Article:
Electronic warfare is becoming less a science of developing new technologies and more a process of sensor fusion, target networking and finding new ways to manipulate existing tools of the trade. A case in point--lasers and high-power microwave devices long have been eyed as competing directed-energy attack options. However, researchers are now combining the two to produce smaller, cheaper, more powerful, nonkinetic weapons. Electronic attack has taken a new path as well, shifting from covering enemy emissions with noise to finding, penetrating and exploiting enemy networks from low-power cell-phone networks to sophisticated air defense systems. The following articles explore some of those changes.
High-power microwave weapons may be on the verge of a high-speed turn toward the practical.
An advanced concept, pioneered by BAE Systems' researchers, uses light to multiply the speed and power at which HPM pulses--powerful enough to destroy enemy electronics--can be produced without the need for explosives or huge electrical generators.
Researchers predict leaps of 10-100 times in power output within two years. That advance could push the beam-weapon technology far beyond the 1-10-gigawatt limit of current tactical-size HPM devices. Long-standing industry estimates are that it would require a 100-gigawatt pulse for a few nanoseconds to disable a cruise missile at a useful range.
BAE Systems is not alone in the chase. Northrop Grumman and Raytheon are also building distributed array radars that can produce air-to-air and surface-to-air HPM weapons effects, contend longtime Pentagon radar specialists. In particular, the F-22, F-35, F/A-18E/F and newest F-15 radars are designed to accept modifications that would focus their beams to produce HPM energy spikes powerful enough to disable cruise, anti-aircraft, air-to-air and emitter-seeking missiles. Germany's Diehl is developing suitcase-size HPM devices that could be placed surreptitiously in a target building to damage electronics such as computers.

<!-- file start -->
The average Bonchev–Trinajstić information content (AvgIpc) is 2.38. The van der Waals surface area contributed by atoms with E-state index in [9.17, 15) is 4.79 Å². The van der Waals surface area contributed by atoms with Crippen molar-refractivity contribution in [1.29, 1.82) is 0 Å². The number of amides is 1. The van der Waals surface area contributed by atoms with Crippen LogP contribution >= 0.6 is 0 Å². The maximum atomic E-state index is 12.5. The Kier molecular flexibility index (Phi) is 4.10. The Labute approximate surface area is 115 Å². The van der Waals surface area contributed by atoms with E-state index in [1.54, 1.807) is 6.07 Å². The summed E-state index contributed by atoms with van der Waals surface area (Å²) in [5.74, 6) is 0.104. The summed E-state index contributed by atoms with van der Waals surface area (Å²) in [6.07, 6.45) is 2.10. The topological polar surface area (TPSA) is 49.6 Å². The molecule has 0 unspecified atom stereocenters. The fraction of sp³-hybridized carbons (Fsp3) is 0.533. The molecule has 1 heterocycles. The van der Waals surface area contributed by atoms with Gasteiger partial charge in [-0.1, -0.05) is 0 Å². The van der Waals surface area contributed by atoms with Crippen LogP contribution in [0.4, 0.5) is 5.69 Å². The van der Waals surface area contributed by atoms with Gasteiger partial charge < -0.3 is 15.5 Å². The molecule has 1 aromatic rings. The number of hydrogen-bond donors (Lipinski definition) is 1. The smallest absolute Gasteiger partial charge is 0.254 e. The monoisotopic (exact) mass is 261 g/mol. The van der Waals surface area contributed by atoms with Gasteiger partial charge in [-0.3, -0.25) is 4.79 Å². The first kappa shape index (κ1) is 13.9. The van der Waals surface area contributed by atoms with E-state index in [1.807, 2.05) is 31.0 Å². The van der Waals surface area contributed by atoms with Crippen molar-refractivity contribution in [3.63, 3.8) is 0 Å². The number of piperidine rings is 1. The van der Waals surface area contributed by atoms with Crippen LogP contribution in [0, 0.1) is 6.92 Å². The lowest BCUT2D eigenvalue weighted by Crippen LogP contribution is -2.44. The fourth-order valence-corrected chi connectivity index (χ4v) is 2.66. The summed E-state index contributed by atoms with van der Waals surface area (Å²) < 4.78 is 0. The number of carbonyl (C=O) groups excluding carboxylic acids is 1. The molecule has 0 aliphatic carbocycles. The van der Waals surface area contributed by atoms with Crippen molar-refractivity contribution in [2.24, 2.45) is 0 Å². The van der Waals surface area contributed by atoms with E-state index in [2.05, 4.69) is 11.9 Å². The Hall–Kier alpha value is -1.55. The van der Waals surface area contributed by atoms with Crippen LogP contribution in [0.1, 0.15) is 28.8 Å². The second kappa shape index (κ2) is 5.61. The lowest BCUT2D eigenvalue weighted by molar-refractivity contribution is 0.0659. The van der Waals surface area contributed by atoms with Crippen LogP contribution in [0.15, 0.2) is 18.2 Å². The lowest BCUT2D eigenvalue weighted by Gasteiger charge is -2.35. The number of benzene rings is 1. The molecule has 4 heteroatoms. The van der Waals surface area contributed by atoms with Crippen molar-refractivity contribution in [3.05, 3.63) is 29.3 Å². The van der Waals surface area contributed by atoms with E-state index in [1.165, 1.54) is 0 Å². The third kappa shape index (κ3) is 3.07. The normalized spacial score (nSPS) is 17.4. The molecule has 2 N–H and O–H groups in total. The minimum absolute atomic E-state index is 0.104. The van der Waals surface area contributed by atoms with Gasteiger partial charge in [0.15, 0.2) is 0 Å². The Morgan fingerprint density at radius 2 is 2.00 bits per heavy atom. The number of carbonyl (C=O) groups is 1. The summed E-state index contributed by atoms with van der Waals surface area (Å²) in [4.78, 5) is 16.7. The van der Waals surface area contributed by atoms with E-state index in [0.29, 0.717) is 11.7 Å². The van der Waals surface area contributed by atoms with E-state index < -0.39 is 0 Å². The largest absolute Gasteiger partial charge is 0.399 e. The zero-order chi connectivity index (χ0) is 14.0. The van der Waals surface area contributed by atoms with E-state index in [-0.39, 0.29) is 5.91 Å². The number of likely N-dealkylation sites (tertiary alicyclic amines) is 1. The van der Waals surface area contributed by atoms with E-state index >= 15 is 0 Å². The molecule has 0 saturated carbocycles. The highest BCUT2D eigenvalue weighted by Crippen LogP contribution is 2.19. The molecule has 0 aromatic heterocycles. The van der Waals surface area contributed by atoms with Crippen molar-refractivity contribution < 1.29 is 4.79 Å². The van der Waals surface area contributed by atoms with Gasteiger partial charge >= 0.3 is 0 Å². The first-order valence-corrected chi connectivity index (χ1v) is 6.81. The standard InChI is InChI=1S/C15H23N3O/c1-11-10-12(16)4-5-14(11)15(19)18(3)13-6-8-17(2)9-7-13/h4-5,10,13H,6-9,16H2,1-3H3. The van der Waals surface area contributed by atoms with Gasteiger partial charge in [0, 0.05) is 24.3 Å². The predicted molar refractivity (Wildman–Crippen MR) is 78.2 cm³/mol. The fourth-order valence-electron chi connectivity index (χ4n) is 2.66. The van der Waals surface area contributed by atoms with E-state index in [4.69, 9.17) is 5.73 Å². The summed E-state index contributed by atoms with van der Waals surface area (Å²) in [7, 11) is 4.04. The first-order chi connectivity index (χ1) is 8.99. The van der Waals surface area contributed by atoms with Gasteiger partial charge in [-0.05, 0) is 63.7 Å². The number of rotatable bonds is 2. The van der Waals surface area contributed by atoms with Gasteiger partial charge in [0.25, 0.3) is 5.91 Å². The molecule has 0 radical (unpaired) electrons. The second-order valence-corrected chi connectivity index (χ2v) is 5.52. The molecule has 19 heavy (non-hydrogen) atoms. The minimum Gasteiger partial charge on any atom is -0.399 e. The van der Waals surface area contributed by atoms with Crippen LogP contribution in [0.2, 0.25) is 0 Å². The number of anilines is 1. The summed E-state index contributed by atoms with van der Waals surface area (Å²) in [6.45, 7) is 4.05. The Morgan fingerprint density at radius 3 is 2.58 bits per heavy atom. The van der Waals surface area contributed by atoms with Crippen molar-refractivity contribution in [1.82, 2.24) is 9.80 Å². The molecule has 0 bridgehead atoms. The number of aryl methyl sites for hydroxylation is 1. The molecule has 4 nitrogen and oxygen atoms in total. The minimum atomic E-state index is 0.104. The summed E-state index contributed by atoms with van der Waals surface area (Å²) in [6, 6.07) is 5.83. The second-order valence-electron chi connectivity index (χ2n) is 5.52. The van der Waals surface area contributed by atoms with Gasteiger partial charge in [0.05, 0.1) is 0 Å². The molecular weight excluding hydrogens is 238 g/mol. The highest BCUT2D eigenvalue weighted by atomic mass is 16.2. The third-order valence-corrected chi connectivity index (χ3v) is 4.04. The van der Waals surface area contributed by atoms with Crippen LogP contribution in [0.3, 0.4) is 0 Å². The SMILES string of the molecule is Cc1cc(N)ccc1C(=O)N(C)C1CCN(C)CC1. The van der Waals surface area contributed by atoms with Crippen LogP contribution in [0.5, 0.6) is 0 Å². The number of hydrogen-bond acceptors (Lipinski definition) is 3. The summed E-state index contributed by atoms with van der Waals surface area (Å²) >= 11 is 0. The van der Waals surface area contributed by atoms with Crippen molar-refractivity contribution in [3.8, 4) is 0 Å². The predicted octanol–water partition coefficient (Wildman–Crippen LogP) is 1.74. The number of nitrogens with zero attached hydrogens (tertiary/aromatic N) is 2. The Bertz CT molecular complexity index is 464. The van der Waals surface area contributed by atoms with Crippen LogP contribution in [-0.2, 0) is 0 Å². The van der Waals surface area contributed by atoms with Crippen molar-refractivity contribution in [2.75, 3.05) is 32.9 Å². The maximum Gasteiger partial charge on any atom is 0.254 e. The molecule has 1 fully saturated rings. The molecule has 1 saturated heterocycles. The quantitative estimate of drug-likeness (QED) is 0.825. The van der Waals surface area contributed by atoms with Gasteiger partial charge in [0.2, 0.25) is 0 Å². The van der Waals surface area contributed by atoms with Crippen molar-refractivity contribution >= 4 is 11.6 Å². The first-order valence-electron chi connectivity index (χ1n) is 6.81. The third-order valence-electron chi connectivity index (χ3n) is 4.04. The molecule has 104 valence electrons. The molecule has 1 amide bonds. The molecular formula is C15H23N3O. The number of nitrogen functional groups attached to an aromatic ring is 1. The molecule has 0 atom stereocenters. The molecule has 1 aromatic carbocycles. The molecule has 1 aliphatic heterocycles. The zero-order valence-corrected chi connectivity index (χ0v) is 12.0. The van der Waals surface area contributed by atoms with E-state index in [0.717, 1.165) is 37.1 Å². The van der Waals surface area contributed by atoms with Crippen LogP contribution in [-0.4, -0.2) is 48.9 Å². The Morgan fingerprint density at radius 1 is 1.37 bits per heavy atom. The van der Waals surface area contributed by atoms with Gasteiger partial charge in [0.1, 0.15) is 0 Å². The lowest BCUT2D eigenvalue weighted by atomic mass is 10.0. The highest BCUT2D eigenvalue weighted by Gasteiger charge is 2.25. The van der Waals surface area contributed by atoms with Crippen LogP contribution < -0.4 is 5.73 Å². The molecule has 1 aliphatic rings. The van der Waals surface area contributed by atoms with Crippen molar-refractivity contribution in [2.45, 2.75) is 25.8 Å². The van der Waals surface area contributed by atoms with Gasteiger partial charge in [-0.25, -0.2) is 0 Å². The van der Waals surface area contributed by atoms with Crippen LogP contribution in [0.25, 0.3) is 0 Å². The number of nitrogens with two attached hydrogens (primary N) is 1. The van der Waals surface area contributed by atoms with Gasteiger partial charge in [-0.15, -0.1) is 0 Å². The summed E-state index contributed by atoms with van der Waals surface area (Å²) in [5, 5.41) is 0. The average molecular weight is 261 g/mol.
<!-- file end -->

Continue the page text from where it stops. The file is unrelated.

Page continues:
In addition, the U.S. military is giving classified briefings on the threat of HPM weapon technologies being developed in China and Russia. The Russians are believed to be developing radio-frequency microwave weapons for air defense, and the Chinese are developing HPM and electromagnetic pulse weapons for information warfare.
The Future is Now.
A bit more seriously, directed energy weapons have a pretty good chance of revolutionizing what we do in warfare. James also noted about the railgun that's progressing for the USN.